Support 100 Thai prisoners and families with HIV

 
$9,087
$20,913
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Nov 11, 2014

An accident with big consequences

This is the story of Chai. He is a 50 year old farmer from a small city near Bangkok with 3 children: Chok (14), Leng (9) and Boss (5). Chai’s father was a farmer as well and so was Chai’s grandfather. A couple years ago an awefull accident changed Chai’s life forever.

Chai was driving his car to pick up his children when he crashed. He broke his backbone and ended up in a wheelchair. Hence he couldn’t work as a farmer any more. He was despirate and didn’t know how to support his family any longer. Then a friends offered him a solution: if Chai would deliver some drugs for him, he would pay all of his bills. And so it happened. Unfortunately it took a turn for the worse and Chai got caught by the police and ended up in jail.

Wife died because of HIV
This happened in 2004, Chai is in jail for 10 years already. He won’t be released in another 15 years. About 6 years ago Chai suddenly started feeling sick and found out he was HIV-positive. And so was his wife, who was still taking care of their children back then. She died 3 years ago. Chai had more luck: the medication made him feel better and now he doesn’t feel sick anymore, though he is still infected.

Share dreams
Siam-Care visites Chai twice a month in the Klongprem prison in Bangkok. We teached him how to take his medication and how to take good care of himself. Also we talk with him about his future and his dreams. We cannot bring his wife back and we cannot release him from prison. But we can accompany him in taking his medicin and taking care of his sick body. No one else will do, unfortunately. But for Chai our help makes a big difference. There is someone from outsite prison who he can talk to and share his experiences with. We are glad that, due to your donations, we can make a difference for people like Chai. Please continue supporting our work, for without your help Chai will be al alone. We use donations to buy basic supplies like soap and tooth brushes for the inmates and we use it to pay for the salary of our prison worker. So again: without your help, we cannot help Chai any longer.

Aug 20, 2014

Dream to survive

Last Wednesday the prison staff invited us to visit them more often. You need to know that we are the only NGO in Bangkok that is allowed to go into the hospital section of the prison. Just once a month. But if we are allowed to go twice a month we can build better relations with the prisoners. And that is really important. An example what will affirm this, is the story of Derek.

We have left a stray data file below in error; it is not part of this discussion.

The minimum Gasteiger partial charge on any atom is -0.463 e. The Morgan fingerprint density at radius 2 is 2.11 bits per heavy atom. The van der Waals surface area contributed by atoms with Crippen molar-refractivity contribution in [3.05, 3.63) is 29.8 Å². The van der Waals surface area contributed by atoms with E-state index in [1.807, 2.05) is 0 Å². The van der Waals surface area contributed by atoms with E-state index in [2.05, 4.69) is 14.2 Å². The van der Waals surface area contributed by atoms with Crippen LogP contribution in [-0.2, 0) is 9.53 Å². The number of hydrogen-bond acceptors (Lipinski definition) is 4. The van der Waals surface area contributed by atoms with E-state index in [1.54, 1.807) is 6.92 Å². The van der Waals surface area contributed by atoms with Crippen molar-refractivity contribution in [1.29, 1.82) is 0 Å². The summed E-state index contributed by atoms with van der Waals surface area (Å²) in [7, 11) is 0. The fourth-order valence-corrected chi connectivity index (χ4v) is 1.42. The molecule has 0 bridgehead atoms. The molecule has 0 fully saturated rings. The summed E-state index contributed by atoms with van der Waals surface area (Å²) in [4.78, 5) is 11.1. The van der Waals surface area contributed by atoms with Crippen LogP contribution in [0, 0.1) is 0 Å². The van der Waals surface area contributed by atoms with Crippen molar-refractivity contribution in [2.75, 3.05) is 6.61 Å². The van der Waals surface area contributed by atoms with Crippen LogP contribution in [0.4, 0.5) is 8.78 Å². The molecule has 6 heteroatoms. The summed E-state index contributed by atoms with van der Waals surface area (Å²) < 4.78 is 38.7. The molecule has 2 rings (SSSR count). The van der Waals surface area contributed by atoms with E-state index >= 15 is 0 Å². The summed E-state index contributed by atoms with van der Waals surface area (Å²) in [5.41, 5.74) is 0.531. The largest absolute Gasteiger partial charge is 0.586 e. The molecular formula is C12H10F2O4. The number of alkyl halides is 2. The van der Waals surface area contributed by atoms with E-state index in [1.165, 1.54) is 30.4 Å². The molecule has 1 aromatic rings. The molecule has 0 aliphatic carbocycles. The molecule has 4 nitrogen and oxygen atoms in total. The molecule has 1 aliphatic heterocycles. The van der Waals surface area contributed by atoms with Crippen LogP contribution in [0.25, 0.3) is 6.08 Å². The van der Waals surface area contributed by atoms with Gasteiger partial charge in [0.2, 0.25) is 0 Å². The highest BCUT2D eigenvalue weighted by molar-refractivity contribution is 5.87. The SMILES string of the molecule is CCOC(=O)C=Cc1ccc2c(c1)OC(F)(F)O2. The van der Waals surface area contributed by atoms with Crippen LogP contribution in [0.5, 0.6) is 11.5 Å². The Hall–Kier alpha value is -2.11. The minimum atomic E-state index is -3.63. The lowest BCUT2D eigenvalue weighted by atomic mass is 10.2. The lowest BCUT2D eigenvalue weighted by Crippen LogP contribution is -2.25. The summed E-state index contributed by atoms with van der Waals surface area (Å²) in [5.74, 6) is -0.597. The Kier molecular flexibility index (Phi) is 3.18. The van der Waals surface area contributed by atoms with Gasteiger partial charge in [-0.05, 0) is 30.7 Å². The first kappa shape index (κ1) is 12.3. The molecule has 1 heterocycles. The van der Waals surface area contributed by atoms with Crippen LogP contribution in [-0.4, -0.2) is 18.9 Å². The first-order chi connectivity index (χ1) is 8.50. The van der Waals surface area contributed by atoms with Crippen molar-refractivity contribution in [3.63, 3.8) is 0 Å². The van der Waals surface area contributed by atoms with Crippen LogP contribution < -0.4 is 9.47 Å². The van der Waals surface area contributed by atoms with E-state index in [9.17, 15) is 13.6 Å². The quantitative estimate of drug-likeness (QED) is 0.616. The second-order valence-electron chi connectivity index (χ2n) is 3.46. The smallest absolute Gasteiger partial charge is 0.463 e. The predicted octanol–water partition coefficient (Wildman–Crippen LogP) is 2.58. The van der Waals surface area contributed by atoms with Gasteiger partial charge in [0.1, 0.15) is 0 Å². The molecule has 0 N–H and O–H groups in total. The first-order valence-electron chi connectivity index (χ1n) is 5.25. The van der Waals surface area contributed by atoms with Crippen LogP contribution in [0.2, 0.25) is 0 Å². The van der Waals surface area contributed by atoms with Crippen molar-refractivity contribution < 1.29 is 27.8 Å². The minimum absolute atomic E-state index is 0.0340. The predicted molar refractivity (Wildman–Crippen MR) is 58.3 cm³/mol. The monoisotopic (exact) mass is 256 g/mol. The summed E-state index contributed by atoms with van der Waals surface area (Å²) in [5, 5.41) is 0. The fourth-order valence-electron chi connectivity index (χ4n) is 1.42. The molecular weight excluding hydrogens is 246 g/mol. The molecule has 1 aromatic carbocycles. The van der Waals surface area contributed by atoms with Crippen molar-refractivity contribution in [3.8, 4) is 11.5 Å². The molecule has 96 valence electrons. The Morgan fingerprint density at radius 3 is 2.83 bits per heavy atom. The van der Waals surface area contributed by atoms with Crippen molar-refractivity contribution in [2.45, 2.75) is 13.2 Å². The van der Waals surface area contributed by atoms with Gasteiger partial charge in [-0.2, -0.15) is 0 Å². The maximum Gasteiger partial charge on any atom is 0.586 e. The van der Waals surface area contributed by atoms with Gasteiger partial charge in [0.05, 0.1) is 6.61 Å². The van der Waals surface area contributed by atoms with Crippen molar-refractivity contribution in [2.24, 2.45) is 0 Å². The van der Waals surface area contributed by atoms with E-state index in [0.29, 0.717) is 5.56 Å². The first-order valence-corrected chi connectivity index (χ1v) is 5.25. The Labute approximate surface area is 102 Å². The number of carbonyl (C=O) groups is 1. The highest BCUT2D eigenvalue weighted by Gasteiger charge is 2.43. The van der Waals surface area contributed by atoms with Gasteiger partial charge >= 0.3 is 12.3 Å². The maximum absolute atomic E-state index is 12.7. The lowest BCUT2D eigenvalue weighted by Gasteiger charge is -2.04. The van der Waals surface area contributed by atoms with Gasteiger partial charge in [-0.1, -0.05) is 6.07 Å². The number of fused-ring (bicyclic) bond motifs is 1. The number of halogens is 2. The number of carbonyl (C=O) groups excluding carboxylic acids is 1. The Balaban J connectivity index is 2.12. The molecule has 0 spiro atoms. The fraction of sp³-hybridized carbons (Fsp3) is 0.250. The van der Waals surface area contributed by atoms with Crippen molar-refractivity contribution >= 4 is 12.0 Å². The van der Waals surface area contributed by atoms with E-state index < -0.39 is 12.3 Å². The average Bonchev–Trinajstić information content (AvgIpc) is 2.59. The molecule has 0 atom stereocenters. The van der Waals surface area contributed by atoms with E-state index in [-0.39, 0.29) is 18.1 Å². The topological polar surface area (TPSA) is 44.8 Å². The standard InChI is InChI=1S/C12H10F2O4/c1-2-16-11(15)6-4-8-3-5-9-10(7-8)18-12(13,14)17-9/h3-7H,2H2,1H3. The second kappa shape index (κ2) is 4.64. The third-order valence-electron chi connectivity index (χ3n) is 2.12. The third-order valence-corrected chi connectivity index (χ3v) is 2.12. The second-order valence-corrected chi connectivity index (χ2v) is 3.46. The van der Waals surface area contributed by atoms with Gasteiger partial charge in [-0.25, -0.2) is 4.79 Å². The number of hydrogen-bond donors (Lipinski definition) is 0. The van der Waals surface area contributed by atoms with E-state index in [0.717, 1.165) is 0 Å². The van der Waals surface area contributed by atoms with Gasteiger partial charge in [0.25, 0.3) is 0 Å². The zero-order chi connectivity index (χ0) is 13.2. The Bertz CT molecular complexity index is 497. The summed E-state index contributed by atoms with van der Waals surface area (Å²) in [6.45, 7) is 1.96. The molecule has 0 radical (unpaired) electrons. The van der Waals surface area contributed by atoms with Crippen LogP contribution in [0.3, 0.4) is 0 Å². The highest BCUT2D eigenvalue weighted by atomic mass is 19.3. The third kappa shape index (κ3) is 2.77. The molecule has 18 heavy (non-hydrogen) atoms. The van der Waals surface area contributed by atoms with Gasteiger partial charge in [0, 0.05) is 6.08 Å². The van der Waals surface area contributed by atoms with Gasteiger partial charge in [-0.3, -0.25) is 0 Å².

Derek
We just met him for the first time. It is easy for our English speaking colleagues to talk with him because he speaks English. He is from Nigeria, and sentenced for dealing drugs. After they found out he was HIV positive he had to go to the prison hospital. He tells us that the circumstances in the prison are unbearable. The hospital section is a bit better. He also tells us that he feels very lonely. Because he is from Nigeria he does not speak any Thai, while his inmates only speak Thai. He is so happy he can talk to us in his own language.

HIV medicins
We talked about HIV medicines. Because some of the prisoners do not know anything about medication, our guest speaker first explains the basics. He interacts with the inmates about what sort of infections they have besides HIV and the side effect of the medication. After that there is still time to talk about other things. The prisoners are asked to sit together and draw a picture of their ideal future. Most of them made pictures of the rural areas of Thailand, with a house, wife and some cattle.

Throwing your dreams away
When they are finished they are asked to tear up the drawing. They obey and there is nothing left of the drawings. We ask them why they tear up their dreams. Only because we tell them? We want them to always remember that whatever they are told to do, they should keep their hopes and dreams. Having dreams is important. It is the way to survive.

(For security reasons the names used in this article are not real.)

May 29, 2014

Friends in prison

“My name is Joseph and I’m from Liberia. The last 6 months have been the most terrifying months in my live. I’ve been so stupid to smuggle drugs to Thailand. I was desperate for money and then you do unwise things sometimes. I got caught by the police and ended up in one of the most notorious prisons worldwide: The Bangkwan Central Prison in Bangkok.”

“In the Bangkok Hilton – a nickname for Bangkwan Central Prison – you have very little space for yourself. I share my room with about 30 other prisoners. We even take turns sleeping for there is not enough room to sleep at the same time. Did I tell you already we don’t have a toilet in our cell? You won’t be surprised that after a couple of weeks I started to feel weaker. After visiting the prison doctor and waiting for the results, I discovered something awful: I was Hiv-positive.”

On one speaks English
“Of course I was shocked by the news. They immediately transported me to the prison hospital where I at least had my own bed. But all the other inmates were Thai en no one could tell me what I should do. The nurse gave me some basic information about my medication but I didn’t quite understand what she was telling me. Thankfully the nurse told me about Siam-Care. This NGO visits the prison hospital twice a month. I was very happy to see them for the first time; finally someone who spoke English and could tell me more about my infection.”

More knowledge about Hiv